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Partnership for Water Sustainability Annual Workshop Series

Feast AND Famine Workshop: Will there be sufficient fresh water in the Lower Fraser River for agriculture in the future?


“Climate models predict warmer, longer, and drier summers. This means that farms within the Lower Fraser River will require more irrigation water in the future. Local sea level is predicted to rise and may contribute to an increasing quantity of salt water pushing up the river. In addition, changes to river hydrology may occur due to the removal of the George Massey Tunnel, possibly further increasing salinity levels,” states John ter Borg.

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Feast AND Famine Workshop: Moving Towards a Water Balance Culture in the Cowichan Region


“Recurring region-wide consequences of water-related challenges have also prompted regional action to develop governance structures and processes to make the connections between high-level decision making and actions on the ground. The Regional Surface and Ground Water Management and Governance Study identified co-governance with First Nations as a primary condition for success in managing regional water resources,” stated Keith Lawrence.

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UBCM session on “Tools, Resources & Funding for Local Governments” informed BC elected representatives about the upcoming ‘Feast AND Famine Workshop’ (December 1 in Richmond)


“The workshop is about solutions and tools that are being developed in BC in response to a changing climate. Through collaboration, the Partnership mission is to support and enable practitioners and decision makers so that they can take action at a local level. The ultimate goal is to redistribute the annual water balance by protecting and/or restoring the three pathways by which rainfall reaches streams,” Peter Law explained to local government elected representatives.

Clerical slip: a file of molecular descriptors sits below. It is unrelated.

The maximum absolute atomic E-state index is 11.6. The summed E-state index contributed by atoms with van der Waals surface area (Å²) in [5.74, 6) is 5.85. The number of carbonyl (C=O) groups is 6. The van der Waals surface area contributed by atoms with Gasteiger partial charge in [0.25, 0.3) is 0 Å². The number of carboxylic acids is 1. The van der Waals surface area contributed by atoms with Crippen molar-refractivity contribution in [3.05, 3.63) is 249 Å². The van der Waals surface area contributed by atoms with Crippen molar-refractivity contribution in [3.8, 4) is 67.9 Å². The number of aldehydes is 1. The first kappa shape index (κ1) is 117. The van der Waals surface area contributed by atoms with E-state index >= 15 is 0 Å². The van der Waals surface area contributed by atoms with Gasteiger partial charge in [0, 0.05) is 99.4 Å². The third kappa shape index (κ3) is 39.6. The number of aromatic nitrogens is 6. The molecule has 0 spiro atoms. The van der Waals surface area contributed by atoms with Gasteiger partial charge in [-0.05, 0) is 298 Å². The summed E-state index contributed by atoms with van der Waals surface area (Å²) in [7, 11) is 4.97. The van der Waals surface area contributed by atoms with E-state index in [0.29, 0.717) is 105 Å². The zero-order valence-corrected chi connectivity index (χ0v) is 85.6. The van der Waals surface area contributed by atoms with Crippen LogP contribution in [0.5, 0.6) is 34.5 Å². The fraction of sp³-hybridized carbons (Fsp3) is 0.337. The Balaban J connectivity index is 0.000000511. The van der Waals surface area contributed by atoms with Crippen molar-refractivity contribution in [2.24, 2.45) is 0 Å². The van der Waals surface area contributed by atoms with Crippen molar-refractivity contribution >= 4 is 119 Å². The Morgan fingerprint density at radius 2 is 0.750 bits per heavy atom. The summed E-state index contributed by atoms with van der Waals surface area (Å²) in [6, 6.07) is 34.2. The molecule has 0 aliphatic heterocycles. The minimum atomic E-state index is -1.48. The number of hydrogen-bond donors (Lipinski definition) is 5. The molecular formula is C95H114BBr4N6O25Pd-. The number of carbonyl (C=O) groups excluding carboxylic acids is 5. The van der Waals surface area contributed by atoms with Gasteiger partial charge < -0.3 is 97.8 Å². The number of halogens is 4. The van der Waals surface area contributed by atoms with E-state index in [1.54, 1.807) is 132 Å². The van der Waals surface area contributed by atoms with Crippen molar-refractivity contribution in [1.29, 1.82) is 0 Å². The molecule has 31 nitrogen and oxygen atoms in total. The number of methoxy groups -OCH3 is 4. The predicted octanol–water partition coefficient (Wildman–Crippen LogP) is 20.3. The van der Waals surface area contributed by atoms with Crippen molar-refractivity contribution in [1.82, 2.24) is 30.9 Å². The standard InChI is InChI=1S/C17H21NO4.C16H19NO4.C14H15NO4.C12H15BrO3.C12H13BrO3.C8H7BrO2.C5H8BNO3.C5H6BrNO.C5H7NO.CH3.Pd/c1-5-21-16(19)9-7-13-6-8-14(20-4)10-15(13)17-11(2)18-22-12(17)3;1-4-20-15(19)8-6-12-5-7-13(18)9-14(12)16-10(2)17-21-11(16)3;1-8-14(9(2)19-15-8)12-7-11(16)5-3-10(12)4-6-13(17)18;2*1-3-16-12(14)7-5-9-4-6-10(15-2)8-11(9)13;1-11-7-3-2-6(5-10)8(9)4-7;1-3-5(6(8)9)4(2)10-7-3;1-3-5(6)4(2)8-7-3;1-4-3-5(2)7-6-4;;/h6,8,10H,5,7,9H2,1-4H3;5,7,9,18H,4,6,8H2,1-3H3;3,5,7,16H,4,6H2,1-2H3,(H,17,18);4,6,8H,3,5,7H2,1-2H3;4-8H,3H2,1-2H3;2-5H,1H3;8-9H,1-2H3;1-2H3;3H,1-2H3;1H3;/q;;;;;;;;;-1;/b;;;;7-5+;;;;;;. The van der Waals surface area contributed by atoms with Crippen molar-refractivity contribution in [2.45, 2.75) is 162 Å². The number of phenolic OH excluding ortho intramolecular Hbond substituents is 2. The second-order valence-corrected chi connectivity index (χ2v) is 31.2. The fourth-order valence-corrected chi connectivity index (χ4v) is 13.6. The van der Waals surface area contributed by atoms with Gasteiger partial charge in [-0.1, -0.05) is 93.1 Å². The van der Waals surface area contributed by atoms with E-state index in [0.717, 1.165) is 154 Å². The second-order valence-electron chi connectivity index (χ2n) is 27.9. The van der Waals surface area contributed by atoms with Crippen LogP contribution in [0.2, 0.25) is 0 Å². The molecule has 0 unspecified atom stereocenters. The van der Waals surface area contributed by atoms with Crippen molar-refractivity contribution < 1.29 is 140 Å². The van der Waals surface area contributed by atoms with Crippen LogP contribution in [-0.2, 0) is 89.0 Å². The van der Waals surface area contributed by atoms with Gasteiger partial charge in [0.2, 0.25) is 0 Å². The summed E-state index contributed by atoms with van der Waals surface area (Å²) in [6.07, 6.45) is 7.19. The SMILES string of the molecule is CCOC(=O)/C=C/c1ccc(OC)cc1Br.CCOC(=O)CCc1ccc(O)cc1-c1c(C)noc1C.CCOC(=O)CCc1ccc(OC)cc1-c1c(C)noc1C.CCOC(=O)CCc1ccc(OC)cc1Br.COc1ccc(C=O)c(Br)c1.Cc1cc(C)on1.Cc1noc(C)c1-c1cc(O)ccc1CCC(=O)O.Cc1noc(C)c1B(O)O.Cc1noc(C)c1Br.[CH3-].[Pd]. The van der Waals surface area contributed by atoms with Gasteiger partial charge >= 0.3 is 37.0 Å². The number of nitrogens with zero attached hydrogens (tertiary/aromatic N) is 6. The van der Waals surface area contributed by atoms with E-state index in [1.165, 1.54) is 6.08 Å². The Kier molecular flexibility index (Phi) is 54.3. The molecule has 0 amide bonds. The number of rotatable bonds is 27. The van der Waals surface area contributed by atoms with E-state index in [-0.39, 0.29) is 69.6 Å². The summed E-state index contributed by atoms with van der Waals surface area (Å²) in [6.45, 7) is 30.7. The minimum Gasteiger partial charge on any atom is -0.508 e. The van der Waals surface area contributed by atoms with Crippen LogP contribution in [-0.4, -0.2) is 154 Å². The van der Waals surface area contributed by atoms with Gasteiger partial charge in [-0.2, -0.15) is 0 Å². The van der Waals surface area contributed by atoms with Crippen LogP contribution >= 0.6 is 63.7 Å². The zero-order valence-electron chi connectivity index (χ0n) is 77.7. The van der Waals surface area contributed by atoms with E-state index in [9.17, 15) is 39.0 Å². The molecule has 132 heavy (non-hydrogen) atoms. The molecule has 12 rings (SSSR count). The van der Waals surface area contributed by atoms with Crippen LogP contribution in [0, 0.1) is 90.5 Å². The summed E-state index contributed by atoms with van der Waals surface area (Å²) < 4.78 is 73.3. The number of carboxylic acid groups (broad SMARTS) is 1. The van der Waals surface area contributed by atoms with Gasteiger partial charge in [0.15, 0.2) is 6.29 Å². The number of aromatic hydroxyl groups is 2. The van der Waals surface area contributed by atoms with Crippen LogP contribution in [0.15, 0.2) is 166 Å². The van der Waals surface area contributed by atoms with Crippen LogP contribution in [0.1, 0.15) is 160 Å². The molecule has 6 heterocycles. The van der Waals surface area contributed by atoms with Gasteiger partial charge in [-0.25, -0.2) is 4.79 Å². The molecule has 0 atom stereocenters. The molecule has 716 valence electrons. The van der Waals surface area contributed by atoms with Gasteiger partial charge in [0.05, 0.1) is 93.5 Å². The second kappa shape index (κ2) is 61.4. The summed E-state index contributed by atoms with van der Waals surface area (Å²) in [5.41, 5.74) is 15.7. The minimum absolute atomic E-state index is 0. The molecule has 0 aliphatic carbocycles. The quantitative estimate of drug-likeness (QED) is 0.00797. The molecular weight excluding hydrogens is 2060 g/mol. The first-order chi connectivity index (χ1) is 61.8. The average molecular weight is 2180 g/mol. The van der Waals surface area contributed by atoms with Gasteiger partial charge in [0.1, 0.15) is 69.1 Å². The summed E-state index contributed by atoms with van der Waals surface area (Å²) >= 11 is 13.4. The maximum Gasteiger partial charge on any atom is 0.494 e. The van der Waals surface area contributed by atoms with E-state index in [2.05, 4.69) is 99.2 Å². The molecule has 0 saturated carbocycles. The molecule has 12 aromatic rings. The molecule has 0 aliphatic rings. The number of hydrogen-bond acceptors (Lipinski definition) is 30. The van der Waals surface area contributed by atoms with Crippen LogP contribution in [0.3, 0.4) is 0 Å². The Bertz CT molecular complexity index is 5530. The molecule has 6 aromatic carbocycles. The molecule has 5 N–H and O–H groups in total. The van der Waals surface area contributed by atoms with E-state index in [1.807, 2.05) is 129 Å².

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Feast AND Famine Workshop: Partnership for Water Sustainability and IIABC announce that author Bob Sandford will speak to “Hydro-Climatic Change & Its Consequences”


The ‘new normal’ in British Columbia is floods and droughts. What is changing is how and when water arrives. “After a period of relative hydro-climatic stability, changes in the composition of the Earth’s atmosphere have resulted in the acceleration of the global hydrologic cycle with huge implications for every region of the world and every sector of the global economy,” states Bob Sandford.

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Build Water Resilient Communities: Partners release program overview for “Feast AND Famine Workshop” (December 1, 2015)


“The ‘new normal’ in British Columbia is drought and flooding. The summer dry season has extended on both ends and we can no longer count on a predictable snowpack and reliable rain to maintain a healthy water balance in our watersheds. Hence, this workshop on responding to a changing climate is about solutions and tools that are being developed in BC through collaboration to support practitioners and decision makers to take action at a local level,” states Mike Tanner.

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REGISTER NOW for a workshop on “Feast AND Famine! – Solutions and Tools in Response to a Changing Climate in BC” (December 1, 2015 in Richmond)


The workshop will showcase solutions and demonstrate tools that can help communities achieve a vision for water resiliency. “The Irrigation Industry Association and the Partnership for Water Sustainability are again partnering to co-host and jointly organize a workshop. This is the third consecutive year that our organizations have collaborated. The relationship has worked well. The IIABC and Partnership perspectives complement each other nicely,” states Karen van der Gulik.

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“Get Your Mind Into the Gutter Workshop provides an incentive to attend our AGM,” says Tim Pringle, President of the Partnership for Water Sustainability


“During the AGM, we will also be celebrating the 10th anniversary of the Water Sustainability Action Plan for BC. The Partnership is helping the Province of British Columbia to implement the Living Water Smart and Green Communities initiatives. This is done through a shared responsibility in delivering the Action Plan,” states Tim Pringle.

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